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UNITED STATES v. Santos Centeno, Appellant (2018)

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United States Court of Appeals, Third Circuit.

UNITED STATES of America v. Santos CENTENO, a/k/a Hector Cruz Santos Centeno, Appellant

No. 17-1426

Decided: April 02, 2018

Before: RESTREPO, GREENBERG and FISHER, Circuit Judges. Denise S. Wolf, Esq., Office of United States Attorney, Philadelphia, PA, for Plaintiff-Appellee Elizabeth Plasser Kelly, Esq., Exton, PA, for Defendant-Appellant


Santos Centeno appeals his sentence, arguing that the District Court abused its discretion in its consideration of 18 U.S.C. § 3553(a) factors—specifically, by ignoring factors contained in the statute and considering factors outside it. We conclude that the District Court’s sentence was procedurally sound and substantively reasonable, and we therefore affirm.


Centeno participated in two violent assaults within one week against pedestrians walking in Philadelphia near the Independence National Historic Park. As a result of the first assault, the victim—a man who had approached Centeno and the group of men he was with to ask for help finding his car—suffered traumatic brain injury and required surgery to repair severe facial fractures and implant a metal plate in his face. He spent ten days in the hospital, weeks in rehabilitation, and months unable to work. As a result of the second assault—this time on a husband and wife leaving a restaurant after dinner—the husband suffered blows to the face, head and back. Centeno punched the wife in the face and then, attempting to steal her pocketbook, dragged her across the sidewalk. After being treated in the hospital, she needed orthodontic work and two root canals because of damage from Centeno’s punch to her face.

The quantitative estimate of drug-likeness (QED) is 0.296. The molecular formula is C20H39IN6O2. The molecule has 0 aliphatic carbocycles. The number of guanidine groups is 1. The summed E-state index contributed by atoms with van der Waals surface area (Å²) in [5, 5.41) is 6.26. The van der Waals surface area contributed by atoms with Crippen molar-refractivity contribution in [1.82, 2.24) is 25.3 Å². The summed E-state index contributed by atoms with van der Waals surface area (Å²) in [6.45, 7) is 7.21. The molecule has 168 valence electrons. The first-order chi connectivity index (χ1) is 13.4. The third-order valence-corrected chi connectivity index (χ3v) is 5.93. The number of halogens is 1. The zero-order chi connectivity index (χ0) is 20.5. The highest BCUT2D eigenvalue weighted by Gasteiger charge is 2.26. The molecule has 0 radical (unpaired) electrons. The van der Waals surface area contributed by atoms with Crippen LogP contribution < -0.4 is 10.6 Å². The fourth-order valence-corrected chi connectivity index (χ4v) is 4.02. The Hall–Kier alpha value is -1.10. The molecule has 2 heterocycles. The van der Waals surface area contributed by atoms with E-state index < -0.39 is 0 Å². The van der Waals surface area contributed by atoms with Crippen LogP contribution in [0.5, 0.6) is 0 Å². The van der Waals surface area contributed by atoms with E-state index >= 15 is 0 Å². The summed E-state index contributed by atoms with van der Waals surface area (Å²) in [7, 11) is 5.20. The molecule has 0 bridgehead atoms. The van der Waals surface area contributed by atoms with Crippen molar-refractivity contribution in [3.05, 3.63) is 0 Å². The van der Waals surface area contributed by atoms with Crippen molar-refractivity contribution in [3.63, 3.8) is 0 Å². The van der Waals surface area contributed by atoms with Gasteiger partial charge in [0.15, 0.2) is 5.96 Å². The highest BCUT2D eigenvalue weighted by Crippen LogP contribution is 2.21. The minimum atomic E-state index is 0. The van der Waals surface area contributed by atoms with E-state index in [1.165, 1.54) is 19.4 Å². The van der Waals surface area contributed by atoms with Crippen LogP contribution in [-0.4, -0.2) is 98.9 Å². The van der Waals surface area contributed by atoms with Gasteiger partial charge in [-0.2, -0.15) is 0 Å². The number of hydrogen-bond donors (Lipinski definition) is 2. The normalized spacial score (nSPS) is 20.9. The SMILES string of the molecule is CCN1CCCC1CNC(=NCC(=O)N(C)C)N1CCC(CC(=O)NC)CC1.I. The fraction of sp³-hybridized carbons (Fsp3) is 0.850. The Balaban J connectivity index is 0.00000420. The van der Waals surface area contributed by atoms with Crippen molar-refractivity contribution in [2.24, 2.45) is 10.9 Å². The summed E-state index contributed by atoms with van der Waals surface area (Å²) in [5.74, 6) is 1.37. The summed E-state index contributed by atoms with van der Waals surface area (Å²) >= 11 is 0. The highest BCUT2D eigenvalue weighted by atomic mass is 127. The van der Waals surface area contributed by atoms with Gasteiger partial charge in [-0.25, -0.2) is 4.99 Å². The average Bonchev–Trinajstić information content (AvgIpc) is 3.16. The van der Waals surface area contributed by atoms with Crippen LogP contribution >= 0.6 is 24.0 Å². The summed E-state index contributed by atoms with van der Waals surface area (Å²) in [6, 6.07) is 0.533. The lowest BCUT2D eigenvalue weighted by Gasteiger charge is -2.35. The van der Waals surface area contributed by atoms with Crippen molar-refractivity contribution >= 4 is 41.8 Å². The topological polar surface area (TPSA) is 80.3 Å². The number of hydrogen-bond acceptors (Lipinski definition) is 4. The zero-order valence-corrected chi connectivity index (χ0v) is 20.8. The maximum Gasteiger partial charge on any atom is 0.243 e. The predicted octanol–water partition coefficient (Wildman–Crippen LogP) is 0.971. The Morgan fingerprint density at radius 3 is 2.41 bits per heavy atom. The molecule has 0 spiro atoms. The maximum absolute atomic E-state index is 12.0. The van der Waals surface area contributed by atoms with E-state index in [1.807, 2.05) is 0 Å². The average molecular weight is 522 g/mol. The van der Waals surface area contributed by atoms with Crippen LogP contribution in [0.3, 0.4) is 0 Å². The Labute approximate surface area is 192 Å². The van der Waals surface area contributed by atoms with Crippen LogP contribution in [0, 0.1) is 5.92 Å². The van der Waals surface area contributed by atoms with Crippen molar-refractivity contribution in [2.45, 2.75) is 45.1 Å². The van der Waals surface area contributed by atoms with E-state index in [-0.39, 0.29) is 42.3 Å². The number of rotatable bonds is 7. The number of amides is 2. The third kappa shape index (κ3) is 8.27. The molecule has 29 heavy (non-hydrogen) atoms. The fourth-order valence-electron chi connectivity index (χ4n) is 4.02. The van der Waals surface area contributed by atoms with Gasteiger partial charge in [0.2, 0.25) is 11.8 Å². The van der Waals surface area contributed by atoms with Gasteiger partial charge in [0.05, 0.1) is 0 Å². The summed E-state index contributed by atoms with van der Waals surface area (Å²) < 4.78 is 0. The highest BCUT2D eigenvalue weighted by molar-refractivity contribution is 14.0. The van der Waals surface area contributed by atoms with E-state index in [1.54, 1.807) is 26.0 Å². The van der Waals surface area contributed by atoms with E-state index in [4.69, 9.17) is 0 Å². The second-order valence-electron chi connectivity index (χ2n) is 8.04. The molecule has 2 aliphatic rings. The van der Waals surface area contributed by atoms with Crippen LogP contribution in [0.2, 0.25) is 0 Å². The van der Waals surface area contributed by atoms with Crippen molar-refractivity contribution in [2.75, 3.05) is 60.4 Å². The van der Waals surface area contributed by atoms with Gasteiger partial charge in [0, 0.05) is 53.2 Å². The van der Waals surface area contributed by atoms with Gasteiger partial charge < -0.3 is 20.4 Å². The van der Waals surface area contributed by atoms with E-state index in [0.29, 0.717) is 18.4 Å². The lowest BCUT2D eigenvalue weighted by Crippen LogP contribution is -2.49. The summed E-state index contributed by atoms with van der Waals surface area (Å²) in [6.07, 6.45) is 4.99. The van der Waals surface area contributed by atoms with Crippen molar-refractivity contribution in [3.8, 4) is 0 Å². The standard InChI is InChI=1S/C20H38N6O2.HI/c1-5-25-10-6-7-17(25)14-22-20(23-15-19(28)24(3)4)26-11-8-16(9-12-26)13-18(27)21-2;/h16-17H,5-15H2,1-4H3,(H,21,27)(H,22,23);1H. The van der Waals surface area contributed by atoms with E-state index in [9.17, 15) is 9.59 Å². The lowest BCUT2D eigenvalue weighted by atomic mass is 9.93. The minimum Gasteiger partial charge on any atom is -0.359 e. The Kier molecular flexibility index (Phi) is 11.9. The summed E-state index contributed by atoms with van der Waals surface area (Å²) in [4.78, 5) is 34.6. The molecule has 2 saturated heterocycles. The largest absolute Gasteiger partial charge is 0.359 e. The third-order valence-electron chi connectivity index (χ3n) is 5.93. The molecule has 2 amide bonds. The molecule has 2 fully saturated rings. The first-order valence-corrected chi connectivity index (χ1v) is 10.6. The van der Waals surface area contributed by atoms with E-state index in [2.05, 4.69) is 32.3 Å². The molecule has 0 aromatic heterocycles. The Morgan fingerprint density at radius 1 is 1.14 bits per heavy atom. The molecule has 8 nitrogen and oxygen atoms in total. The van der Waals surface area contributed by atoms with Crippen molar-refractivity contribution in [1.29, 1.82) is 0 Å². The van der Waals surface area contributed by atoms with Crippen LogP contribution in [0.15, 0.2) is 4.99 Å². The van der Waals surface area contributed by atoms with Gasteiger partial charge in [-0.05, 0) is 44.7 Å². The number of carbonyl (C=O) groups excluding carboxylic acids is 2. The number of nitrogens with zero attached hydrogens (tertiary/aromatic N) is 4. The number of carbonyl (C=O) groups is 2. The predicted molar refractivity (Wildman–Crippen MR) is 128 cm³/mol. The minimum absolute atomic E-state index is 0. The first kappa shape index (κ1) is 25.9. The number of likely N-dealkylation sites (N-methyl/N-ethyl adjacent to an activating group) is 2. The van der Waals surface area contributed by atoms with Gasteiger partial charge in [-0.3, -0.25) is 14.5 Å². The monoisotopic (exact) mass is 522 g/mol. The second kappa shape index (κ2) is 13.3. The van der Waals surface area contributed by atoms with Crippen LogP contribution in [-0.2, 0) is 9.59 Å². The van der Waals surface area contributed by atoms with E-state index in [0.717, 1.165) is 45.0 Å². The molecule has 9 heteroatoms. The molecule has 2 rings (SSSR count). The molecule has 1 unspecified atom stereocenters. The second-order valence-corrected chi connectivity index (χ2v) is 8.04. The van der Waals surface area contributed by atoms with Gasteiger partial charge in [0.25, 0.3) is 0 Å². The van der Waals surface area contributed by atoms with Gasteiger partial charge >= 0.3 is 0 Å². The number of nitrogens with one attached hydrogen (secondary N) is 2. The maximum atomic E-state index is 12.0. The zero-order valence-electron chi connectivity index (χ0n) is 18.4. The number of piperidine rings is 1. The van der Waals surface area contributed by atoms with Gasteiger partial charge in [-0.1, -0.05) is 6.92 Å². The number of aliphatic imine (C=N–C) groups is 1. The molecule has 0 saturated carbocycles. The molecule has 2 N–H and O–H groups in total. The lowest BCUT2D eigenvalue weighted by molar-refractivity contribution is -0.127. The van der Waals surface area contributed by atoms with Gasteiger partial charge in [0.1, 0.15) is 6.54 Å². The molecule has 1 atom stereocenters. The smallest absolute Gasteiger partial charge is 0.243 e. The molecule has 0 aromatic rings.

In 2013, a jury convicted Centeno of aiding and abetting: assault resulting in serious bodily injury (18 U.S.C. § 113(a)(6) ), assault by striking, beating, or wounding, (18 U.S.C. § 113(a)(4) ), and robbery (18 U.S.C. § 2111). At sentencing, the District Court applied the career offender enhancement and found that Centeno had a total offense level of 29 and a criminal history category of VI, resulting in a Guidelines range of 151–188 months. He was sentenced to 188 months of imprisonment, followed by three years of supervised release, restitution, a fine, and a special assessment cost. The District Court denied the Government’s motion for an upward variance because, though it found the Government’s argument compelling, it concluded that 188 months was sufficient. On appeal, this Court held that Centeno’s convictions under 18 U.S.C. § 113(a)(4) and (a)(6) violated the Double Jeopardy Clause because (a)(4) (assault by striking) was a lesser included offense of (a)(6) (assault resulting in serious bodily injury).1 This Court vacated Centeno’s sentence on the lesser included offense and remanded for resentencing.2

Before the District Court resentenced Centeno, the Supreme Court decided Johnson v. United States.3 Under Johnson, the parties agree that Centeno no longer qualifies as a career offender. Therefore, at his resentencing in 2017, the District Court determined that Centeno’s total offense level was 25 and that he had a criminal history category of VI, resulting in a Guidelines range of 110–137 months. The District Court granted the Government’s motion for an upward variance and again sentenced Centeno to a total term of imprisonment of 188 months, basing its variance on Centeno’s criminal history, his apparent proclivity for violence, and the random and vicious nature of the attacks. Neither party made a contemporaneous objection to the sentence.


This Court has jurisdiction under 28 U.S.C. § 1291. Unpreserved claims of sentencing errors like Centeno’s are reviewed for plain error.4 Plain error “occurs when there is ‘(1) an error, (2) that is plain or obvious, and (3) that affects a defendant’s substantial rights.’ ” 5 We review “all sentences—whether inside, just outside, or significantly outside the Guidelines range—under a deferential abuse-of-discretion standard.” 6 We defer to the sentencing court “unless no reasonable sentencing court would have imposed the same sentence on that particular defendant for the reasons the district court provided.” 7


The only issue on appeal is whether the District Court’s above-Guidelines sentence was procedurally sound and substantively reasonable. This issue incorporates the question of whether the District Court adequately considered the § 3553(a) factors in its decision.